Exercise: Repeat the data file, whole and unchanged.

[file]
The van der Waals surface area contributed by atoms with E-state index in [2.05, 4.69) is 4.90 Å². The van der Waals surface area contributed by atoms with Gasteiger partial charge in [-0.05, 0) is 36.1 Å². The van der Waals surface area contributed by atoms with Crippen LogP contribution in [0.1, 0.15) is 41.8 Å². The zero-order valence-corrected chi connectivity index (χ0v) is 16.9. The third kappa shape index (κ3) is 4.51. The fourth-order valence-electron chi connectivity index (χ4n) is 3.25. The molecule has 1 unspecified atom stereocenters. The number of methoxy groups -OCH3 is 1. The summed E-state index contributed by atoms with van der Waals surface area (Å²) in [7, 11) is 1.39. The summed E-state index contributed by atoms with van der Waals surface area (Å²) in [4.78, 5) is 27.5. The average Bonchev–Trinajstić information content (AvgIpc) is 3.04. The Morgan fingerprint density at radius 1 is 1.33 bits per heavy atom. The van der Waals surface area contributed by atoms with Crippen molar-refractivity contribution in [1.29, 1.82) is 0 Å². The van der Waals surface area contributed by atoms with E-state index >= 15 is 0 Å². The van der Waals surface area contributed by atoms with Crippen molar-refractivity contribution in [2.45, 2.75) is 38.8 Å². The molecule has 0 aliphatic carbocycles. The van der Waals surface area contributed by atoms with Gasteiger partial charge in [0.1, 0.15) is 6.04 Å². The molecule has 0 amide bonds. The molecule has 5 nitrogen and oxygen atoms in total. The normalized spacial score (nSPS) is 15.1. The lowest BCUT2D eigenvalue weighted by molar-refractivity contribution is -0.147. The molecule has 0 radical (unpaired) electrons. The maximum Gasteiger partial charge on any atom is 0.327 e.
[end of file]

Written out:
The van der Waals surface area contributed by atoms with E-state index in [2.05, 4.69) is 4.90 Å². The van der Waals surface area contributed by atoms with Gasteiger partial charge in [-0.05, 0) is 36.1 Å². The van der Waals surface area contributed by atoms with Crippen LogP contribution in [0.1, 0.15) is 41.8 Å². The zero-order valence-corrected chi connectivity index (χ0v) is 16.9. The third kappa shape index (κ3) is 4.51. The fourth-order valence-electron chi connectivity index (χ4n) is 3.25. The molecule has 1 unspecified atom stereocenters. The number of methoxy groups -OCH3 is 1. The summed E-state index contributed by atoms with van der Waals surface area (Å²) in [7, 11) is 1.39. The summed E-state index contributed by atoms with van der Waals surface area (Å²) in [4.78, 5) is 27.5. The average Bonchev–Trinajstić information content (AvgIpc) is 3.04. The Morgan fingerprint density at radius 1 is 1.33 bits per heavy atom. The van der Waals surface area contributed by atoms with Crippen molar-refractivity contribution in [1.29, 1.82) is 0 Å². The van der Waals surface area contributed by atoms with E-state index >= 15 is 0 Å². The van der Waals surface area contributed by atoms with Crippen molar-refractivity contribution in [2.45, 2.75) is 38.8 Å². The molecule has 0 aliphatic carbocycles. The van der Waals surface area contributed by atoms with Gasteiger partial charge in [0.1, 0.15) is 6.04 Å². The molecule has 0 amide bonds. The molecule has 5 nitrogen and oxygen atoms in total. The normalized spacial score (nSPS) is 15.1. The lowest BCUT2D eigenvalue weighted by molar-refractivity contribution is -0.147. The molecule has 0 radical (unpaired) electrons. The maximum Gasteiger partial charge on any atom is 0.327 e.